This week at Oxfam, 22-26 April 2013
Suzanne Rodrigues Editorial Assistant in Oxfam's Digital Communications Team
26th Apr 2013
The weeks are flying by at the moment. As it's Friday, here's your weekly update on what's been happening in Oxfam House over the past five days.
To make sure everyone stays up-to-date with the Syria crisis, and Oxfam's response to it, our Internal Communications Team are currently sending a weekly email out to all staff. It outlines the current situation and tells us about the work being done by different teams - from Fundraising to Humanitarian. One difficulty, highlighted in this week's update, is that the media is focusing reports on the conflict and political side of the crisis, with less attention on the humanitarian
aspect. Our staff our seeing first-hand the impact it's having on Syrian families and people such as Alaa (right), who I mentioned in a blog earlier this week. The words of Nigel Timmins, our Deputy Humanitarian Director, stayed with me after reading the update: "We must not stand by whilst so many families have their lives torn apart and the conflict spirals out of control. We must collectively do all that we can to end the suffering of so many people."
We still need funds for our response. If you can, please support our Syria Crisis Appeal.
The London Marathon took place last Sunday. It was sunny. It was emotional. It was brilliant. Oxfam's involvement was a real team effort. The Running and Event Operations teams were joined by lots of volunteers to deliver another unforgettable day. Massive well done to Oxfam House runners - Lucy,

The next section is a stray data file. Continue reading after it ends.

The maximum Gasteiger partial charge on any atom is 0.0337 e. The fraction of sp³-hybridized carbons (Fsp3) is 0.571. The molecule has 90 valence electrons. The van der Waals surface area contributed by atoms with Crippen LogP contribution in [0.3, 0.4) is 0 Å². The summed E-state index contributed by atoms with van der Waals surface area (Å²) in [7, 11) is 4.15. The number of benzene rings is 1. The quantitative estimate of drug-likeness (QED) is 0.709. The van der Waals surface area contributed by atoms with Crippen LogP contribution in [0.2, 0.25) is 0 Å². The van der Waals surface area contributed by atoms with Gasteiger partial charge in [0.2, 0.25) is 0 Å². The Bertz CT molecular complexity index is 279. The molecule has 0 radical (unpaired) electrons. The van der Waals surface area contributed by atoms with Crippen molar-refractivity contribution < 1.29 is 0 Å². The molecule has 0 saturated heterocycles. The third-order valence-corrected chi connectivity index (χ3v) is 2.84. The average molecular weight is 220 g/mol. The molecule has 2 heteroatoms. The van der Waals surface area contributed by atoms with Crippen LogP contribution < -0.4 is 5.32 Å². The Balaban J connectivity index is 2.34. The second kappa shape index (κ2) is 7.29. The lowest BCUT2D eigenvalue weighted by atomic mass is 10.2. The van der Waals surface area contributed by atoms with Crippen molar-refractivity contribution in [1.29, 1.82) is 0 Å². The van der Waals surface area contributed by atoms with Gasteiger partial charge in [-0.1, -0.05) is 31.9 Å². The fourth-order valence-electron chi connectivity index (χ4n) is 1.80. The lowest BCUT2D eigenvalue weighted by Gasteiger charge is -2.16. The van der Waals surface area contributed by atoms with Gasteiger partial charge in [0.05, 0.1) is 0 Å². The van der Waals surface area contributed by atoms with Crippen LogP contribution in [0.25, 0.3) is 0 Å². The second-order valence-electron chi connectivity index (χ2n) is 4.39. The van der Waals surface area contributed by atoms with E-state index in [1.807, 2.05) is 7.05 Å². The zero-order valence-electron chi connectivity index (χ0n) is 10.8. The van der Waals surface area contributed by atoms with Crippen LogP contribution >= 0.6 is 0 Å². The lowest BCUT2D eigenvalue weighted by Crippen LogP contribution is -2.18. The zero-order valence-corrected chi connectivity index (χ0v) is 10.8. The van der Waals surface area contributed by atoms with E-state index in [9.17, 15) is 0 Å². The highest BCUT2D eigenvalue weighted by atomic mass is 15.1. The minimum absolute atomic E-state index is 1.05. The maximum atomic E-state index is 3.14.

James, Kyle, Chloe and Damon - and of course, the entire Oxfam team. You can read how Lucy's day went on her 2013 London Marathon Adventure blog. My colleagues are already counting down the days to the next one - see their post-it note countdown on the left!
Oxfam House takes on the challenge of Live Below the Line
Next week, staff in Oxfam House will be joining people all over the country and taking on the challenge of Living Below the Line. That means that, for five days, they will be spending no more than £1 a day on food and drink - to make them think about what it's like to live below the poverty line, and to raise funds in the process. Different teams around the building - and in our shop network - have signed up to the challenge and the fundraising has already begun.
Staff in our Trading Division are leading the way having already reached £1284. I've been chatting to a few colleagues that did the challenge a week or two early, and it's been really interesting to hear about their experience. The verdict is, it's a lot harder than it sounds. It really got them thinking about what they buy and they found themselves weighing up the options between quantity and nutrition. Five days isn't a long time but at least it's got everyone thinking.
A light-hearted, inspirational, end to the week
Just after lunch today, post-it notes filled with inpirational phrases started appearing on a cupboard in one of the kitchens. I'm not sure how it began. Perhaps everyone just needed a few wise words to get them to the end of the day! This was my favourite, "I don't believe you have to be better than everyone else. I believe you have to be better than you ever thought you could be."
Have a good weekend everyone!